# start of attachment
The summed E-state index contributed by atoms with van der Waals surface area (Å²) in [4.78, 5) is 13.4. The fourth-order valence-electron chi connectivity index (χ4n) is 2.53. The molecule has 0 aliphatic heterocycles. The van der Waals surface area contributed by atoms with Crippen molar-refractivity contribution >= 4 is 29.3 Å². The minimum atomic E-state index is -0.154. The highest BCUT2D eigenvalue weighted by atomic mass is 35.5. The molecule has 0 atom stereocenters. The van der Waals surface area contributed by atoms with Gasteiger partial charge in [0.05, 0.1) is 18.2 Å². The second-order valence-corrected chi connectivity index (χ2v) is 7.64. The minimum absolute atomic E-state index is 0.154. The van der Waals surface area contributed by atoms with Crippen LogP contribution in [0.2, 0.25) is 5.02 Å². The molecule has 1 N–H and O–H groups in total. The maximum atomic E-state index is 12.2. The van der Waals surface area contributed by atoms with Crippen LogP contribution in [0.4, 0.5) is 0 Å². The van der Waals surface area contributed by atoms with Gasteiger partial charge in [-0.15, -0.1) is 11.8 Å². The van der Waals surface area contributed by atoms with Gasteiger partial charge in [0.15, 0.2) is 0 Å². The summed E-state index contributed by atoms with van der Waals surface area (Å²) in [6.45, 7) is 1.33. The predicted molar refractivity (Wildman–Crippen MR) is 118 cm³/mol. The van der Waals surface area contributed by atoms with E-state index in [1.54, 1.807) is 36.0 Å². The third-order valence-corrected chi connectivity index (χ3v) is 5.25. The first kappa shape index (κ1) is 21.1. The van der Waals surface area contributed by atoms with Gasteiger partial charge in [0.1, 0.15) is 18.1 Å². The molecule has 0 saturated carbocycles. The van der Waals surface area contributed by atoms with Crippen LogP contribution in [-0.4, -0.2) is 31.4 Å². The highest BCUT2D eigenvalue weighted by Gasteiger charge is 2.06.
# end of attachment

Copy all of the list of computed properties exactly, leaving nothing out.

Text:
The summed E-state index contributed by atoms with van der Waals surface area (Å²) in [4.78, 5) is 13.4. The fourth-order valence-electron chi connectivity index (χ4n) is 2.53. The molecule has 0 aliphatic heterocycles. The van der Waals surface area contributed by atoms with Crippen molar-refractivity contribution >= 4 is 29.3 Å². The minimum atomic E-state index is -0.154. The highest BCUT2D eigenvalue weighted by atomic mass is 35.5. The molecule has 0 atom stereocenters. The van der Waals surface area contributed by atoms with Gasteiger partial charge in [0.05, 0.1) is 18.2 Å². The second-order valence-corrected chi connectivity index (χ2v) is 7.64. The minimum absolute atomic E-state index is 0.154. The van der Waals surface area contributed by atoms with Crippen LogP contribution in [0.2, 0.25) is 5.02 Å². The molecule has 1 N–H and O–H groups in total. The maximum atomic E-state index is 12.2. The van der Waals surface area contributed by atoms with Crippen LogP contribution in [0.4, 0.5) is 0 Å². The van der Waals surface area contributed by atoms with Gasteiger partial charge in [-0.15, -0.1) is 11.8 Å². The van der Waals surface area contributed by atoms with Gasteiger partial charge in [0.15, 0.2) is 0 Å². The summed E-state index contributed by atoms with van der Waals surface area (Å²) in [6.45, 7) is 1.33. The predicted molar refractivity (Wildman–Crippen MR) is 118 cm³/mol. The van der Waals surface area contributed by atoms with E-state index in [1.54, 1.807) is 36.0 Å². The third-order valence-corrected chi connectivity index (χ3v) is 5.25. The first kappa shape index (κ1) is 21.1. The van der Waals surface area contributed by atoms with Gasteiger partial charge in [0.1, 0.15) is 18.1 Å². The molecule has 0 saturated carbocycles. The van der Waals surface area contributed by atoms with Crippen LogP contribution in [-0.4, -0.2) is 31.4 Å². The highest BCUT2D eigenvalue weighted by Gasteiger charge is 2.06.